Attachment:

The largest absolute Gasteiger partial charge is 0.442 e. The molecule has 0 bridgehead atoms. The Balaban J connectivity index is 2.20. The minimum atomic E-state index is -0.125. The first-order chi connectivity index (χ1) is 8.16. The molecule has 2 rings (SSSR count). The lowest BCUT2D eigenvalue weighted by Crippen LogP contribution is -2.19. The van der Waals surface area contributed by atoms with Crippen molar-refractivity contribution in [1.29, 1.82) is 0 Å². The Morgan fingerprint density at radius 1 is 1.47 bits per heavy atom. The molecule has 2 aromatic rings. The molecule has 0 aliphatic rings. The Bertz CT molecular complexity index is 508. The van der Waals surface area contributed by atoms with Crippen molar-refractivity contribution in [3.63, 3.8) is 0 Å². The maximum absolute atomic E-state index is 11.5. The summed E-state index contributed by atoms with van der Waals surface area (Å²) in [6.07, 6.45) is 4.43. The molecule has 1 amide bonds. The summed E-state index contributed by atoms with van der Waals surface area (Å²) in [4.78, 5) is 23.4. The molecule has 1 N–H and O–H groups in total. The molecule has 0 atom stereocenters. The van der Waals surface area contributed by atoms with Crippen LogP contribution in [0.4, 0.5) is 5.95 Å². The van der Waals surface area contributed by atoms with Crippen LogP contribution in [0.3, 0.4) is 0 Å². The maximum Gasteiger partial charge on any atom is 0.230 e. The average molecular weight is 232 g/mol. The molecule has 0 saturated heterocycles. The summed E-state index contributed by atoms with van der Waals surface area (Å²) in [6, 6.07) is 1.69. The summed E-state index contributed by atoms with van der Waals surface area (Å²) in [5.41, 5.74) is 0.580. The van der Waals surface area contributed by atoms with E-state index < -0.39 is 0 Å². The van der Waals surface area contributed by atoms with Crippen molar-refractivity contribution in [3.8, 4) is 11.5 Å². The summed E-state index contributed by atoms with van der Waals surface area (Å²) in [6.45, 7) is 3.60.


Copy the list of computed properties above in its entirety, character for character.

The largest absolute Gasteiger partial charge is 0.442 e. The molecule has 0 bridgehead atoms. The Balaban J connectivity index is 2.20. The minimum atomic E-state index is -0.125. The first-order chi connectivity index (χ1) is 8.16. The molecule has 2 rings (SSSR count). The lowest BCUT2D eigenvalue weighted by Crippen LogP contribution is -2.19. The van der Waals surface area contributed by atoms with Crippen molar-refractivity contribution in [1.29, 1.82) is 0 Å². The Morgan fingerprint density at radius 1 is 1.47 bits per heavy atom. The molecule has 2 aromatic rings. The molecule has 0 aliphatic rings. The Bertz CT molecular complexity index is 508. The van der Waals surface area contributed by atoms with Crippen molar-refractivity contribution in [3.63, 3.8) is 0 Å². The maximum absolute atomic E-state index is 11.5. The summed E-state index contributed by atoms with van der Waals surface area (Å²) in [6.07, 6.45) is 4.43. The molecule has 1 amide bonds. The summed E-state index contributed by atoms with van der Waals surface area (Å²) in [4.78, 5) is 23.4. The molecule has 1 N–H and O–H groups in total. The molecule has 0 atom stereocenters. The van der Waals surface area contributed by atoms with Crippen LogP contribution in [0.4, 0.5) is 5.95 Å². The van der Waals surface area contributed by atoms with Crippen LogP contribution in [0.3, 0.4) is 0 Å². The maximum Gasteiger partial charge on any atom is 0.230 e. The average molecular weight is 232 g/mol. The molecule has 0 saturated heterocycles. The summed E-state index contributed by atoms with van der Waals surface area (Å²) in [6, 6.07) is 1.69. The summed E-state index contributed by atoms with van der Waals surface area (Å²) in [5.41, 5.74) is 0.580. The van der Waals surface area contributed by atoms with E-state index < -0.39 is 0 Å². The van der Waals surface area contributed by atoms with Crippen molar-refractivity contribution in [3.8, 4) is 11.5 Å². The summed E-state index contributed by atoms with van der Waals surface area (Å²) in [6.45, 7) is 3.60.